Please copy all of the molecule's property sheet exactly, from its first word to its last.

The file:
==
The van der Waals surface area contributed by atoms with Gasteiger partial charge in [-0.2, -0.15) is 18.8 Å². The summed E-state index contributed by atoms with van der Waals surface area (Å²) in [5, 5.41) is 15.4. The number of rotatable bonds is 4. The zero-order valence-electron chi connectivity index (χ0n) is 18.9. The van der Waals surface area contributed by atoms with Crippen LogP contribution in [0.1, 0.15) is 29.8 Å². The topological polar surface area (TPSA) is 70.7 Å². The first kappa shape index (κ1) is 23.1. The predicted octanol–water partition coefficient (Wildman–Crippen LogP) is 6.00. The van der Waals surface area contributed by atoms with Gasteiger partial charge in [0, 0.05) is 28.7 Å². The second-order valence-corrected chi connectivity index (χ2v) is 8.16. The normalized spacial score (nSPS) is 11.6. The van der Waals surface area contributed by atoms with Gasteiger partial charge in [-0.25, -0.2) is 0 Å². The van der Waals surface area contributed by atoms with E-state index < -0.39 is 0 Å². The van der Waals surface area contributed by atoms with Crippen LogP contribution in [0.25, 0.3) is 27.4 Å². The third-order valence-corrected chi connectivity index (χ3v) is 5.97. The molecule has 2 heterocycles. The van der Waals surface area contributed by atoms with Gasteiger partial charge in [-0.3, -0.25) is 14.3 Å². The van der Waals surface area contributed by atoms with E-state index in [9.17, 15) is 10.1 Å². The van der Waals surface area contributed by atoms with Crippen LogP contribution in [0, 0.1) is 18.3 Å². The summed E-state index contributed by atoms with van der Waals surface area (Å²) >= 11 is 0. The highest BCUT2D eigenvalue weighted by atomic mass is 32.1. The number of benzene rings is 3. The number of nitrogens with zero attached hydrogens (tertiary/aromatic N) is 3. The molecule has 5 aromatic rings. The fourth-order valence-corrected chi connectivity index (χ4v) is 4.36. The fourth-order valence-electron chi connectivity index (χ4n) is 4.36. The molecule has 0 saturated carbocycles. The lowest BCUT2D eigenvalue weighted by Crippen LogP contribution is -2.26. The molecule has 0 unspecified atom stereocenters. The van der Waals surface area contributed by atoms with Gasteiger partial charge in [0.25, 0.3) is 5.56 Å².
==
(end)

The van der Waals surface area contributed by atoms with Gasteiger partial charge in [-0.2, -0.15) is 18.8 Å². The summed E-state index contributed by atoms with van der Waals surface area (Å²) in [5, 5.41) is 15.4. The number of rotatable bonds is 4. The zero-order valence-electron chi connectivity index (χ0n) is 18.9. The van der Waals surface area contributed by atoms with Crippen LogP contribution in [0.1, 0.15) is 29.8 Å². The topological polar surface area (TPSA) is 70.7 Å². The first kappa shape index (κ1) is 23.1. The predicted octanol–water partition coefficient (Wildman–Crippen LogP) is 6.00. The van der Waals surface area contributed by atoms with Gasteiger partial charge in [0, 0.05) is 28.7 Å². The second-order valence-corrected chi connectivity index (χ2v) is 8.16. The normalized spacial score (nSPS) is 11.6. The van der Waals surface area contributed by atoms with Gasteiger partial charge in [-0.25, -0.2) is 0 Å². The van der Waals surface area contributed by atoms with E-state index < -0.39 is 0 Å². The van der Waals surface area contributed by atoms with Crippen LogP contribution in [0.25, 0.3) is 27.4 Å². The third-order valence-corrected chi connectivity index (χ3v) is 5.97. The molecule has 2 heterocycles. The van der Waals surface area contributed by atoms with Gasteiger partial charge in [-0.3, -0.25) is 14.3 Å². The van der Waals surface area contributed by atoms with E-state index in [9.17, 15) is 10.1 Å². The van der Waals surface area contributed by atoms with Crippen LogP contribution in [0, 0.1) is 18.3 Å². The summed E-state index contributed by atoms with van der Waals surface area (Å²) >= 11 is 0. The highest BCUT2D eigenvalue weighted by atomic mass is 32.1. The number of benzene rings is 3. The number of nitrogens with zero attached hydrogens (tertiary/aromatic N) is 3. The molecule has 5 aromatic rings. The fourth-order valence-corrected chi connectivity index (χ4v) is 4.36. The fourth-order valence-electron chi connectivity index (χ4n) is 4.36. The molecule has 0 saturated carbocycles. The lowest BCUT2D eigenvalue weighted by Crippen LogP contribution is -2.26. The molecule has 0 unspecified atom stereocenters. The van der Waals surface area contributed by atoms with Gasteiger partial charge in [0.25, 0.3) is 5.56 Å².